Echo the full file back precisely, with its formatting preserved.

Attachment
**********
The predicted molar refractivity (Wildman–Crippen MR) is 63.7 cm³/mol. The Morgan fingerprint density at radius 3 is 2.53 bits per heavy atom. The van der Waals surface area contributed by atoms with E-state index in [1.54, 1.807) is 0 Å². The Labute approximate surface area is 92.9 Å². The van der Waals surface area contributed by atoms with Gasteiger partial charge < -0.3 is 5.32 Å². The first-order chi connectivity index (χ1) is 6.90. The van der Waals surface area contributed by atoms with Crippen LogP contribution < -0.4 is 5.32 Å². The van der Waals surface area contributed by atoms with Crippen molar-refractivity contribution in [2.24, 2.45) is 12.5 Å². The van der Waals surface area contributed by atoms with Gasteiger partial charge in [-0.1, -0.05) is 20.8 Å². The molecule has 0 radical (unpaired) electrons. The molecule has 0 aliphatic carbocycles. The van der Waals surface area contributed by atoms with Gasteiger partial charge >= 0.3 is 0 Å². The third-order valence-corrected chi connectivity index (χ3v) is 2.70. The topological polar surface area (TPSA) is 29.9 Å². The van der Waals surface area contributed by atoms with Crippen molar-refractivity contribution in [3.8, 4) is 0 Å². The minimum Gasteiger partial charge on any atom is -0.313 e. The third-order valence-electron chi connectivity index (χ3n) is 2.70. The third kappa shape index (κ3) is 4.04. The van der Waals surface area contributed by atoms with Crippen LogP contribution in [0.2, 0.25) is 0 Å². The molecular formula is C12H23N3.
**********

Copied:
The predicted molar refractivity (Wildman–Crippen MR) is 63.7 cm³/mol. The Morgan fingerprint density at radius 3 is 2.53 bits per heavy atom. The van der Waals surface area contributed by atoms with E-state index in [1.54, 1.807) is 0 Å². The Labute approximate surface area is 92.9 Å². The van der Waals surface area contributed by atoms with Gasteiger partial charge < -0.3 is 5.32 Å². The first-order chi connectivity index (χ1) is 6.90. The van der Waals surface area contributed by atoms with Crippen LogP contribution < -0.4 is 5.32 Å². The van der Waals surface area contributed by atoms with Crippen molar-refractivity contribution in [2.24, 2.45) is 12.5 Å². The van der Waals surface area contributed by atoms with Gasteiger partial charge in [-0.1, -0.05) is 20.8 Å². The molecule has 0 radical (unpaired) electrons. The molecule has 0 aliphatic carbocycles. The van der Waals surface area contributed by atoms with Gasteiger partial charge >= 0.3 is 0 Å². The third-order valence-corrected chi connectivity index (χ3v) is 2.70. The topological polar surface area (TPSA) is 29.9 Å². The van der Waals surface area contributed by atoms with Crippen molar-refractivity contribution in [3.8, 4) is 0 Å². The minimum Gasteiger partial charge on any atom is -0.313 e. The third-order valence-electron chi connectivity index (χ3n) is 2.70. The third kappa shape index (κ3) is 4.04. The van der Waals surface area contributed by atoms with Crippen LogP contribution in [0.2, 0.25) is 0 Å². The molecular formula is C12H23N3.